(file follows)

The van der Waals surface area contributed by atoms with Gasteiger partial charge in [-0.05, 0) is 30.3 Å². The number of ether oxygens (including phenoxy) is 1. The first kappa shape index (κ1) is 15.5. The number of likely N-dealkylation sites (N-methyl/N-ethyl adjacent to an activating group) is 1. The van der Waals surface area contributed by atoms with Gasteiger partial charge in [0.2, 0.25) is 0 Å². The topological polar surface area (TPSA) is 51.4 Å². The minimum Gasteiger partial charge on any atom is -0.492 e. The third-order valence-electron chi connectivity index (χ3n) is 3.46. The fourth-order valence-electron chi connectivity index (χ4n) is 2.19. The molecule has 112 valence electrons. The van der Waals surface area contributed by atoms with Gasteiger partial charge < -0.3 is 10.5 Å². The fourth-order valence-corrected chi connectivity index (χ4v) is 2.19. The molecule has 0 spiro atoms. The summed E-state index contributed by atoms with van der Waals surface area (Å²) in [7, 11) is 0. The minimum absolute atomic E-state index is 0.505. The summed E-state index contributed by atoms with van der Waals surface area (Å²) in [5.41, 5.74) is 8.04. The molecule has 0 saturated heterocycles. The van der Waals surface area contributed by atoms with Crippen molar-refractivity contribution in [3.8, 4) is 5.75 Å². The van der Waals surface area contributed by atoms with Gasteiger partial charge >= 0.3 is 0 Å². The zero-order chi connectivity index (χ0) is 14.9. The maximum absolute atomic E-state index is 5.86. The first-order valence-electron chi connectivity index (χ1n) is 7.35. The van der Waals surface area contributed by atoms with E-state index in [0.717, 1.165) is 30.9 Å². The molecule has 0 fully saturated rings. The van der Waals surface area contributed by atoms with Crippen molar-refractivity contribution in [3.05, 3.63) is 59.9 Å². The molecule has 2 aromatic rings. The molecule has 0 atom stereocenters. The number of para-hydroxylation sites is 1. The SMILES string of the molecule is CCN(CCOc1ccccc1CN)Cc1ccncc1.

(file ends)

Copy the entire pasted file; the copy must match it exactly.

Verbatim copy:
The van der Waals surface area contributed by atoms with Gasteiger partial charge in [-0.05, 0) is 30.3 Å². The number of ether oxygens (including phenoxy) is 1. The first kappa shape index (κ1) is 15.5. The number of likely N-dealkylation sites (N-methyl/N-ethyl adjacent to an activating group) is 1. The van der Waals surface area contributed by atoms with Gasteiger partial charge in [0.2, 0.25) is 0 Å². The topological polar surface area (TPSA) is 51.4 Å². The minimum Gasteiger partial charge on any atom is -0.492 e. The third-order valence-electron chi connectivity index (χ3n) is 3.46. The fourth-order valence-electron chi connectivity index (χ4n) is 2.19. The molecule has 112 valence electrons. The van der Waals surface area contributed by atoms with Gasteiger partial charge < -0.3 is 10.5 Å². The fourth-order valence-corrected chi connectivity index (χ4v) is 2.19. The molecule has 0 spiro atoms. The summed E-state index contributed by atoms with van der Waals surface area (Å²) in [7, 11) is 0. The minimum absolute atomic E-state index is 0.505. The summed E-state index contributed by atoms with van der Waals surface area (Å²) in [5.41, 5.74) is 8.04. The molecule has 0 saturated heterocycles. The van der Waals surface area contributed by atoms with Crippen molar-refractivity contribution in [3.8, 4) is 5.75 Å². The van der Waals surface area contributed by atoms with Gasteiger partial charge >= 0.3 is 0 Å². The zero-order chi connectivity index (χ0) is 14.9. The maximum absolute atomic E-state index is 5.86. The first-order valence-electron chi connectivity index (χ1n) is 7.35. The van der Waals surface area contributed by atoms with E-state index in [0.717, 1.165) is 30.9 Å². The molecule has 0 fully saturated rings. The van der Waals surface area contributed by atoms with Crippen molar-refractivity contribution in [3.05, 3.63) is 59.9 Å². The molecule has 2 aromatic rings. The molecule has 0 atom stereocenters. The number of para-hydroxylation sites is 1. The SMILES string of the molecule is CCN(CCOc1ccccc1CN)Cc1ccncc1.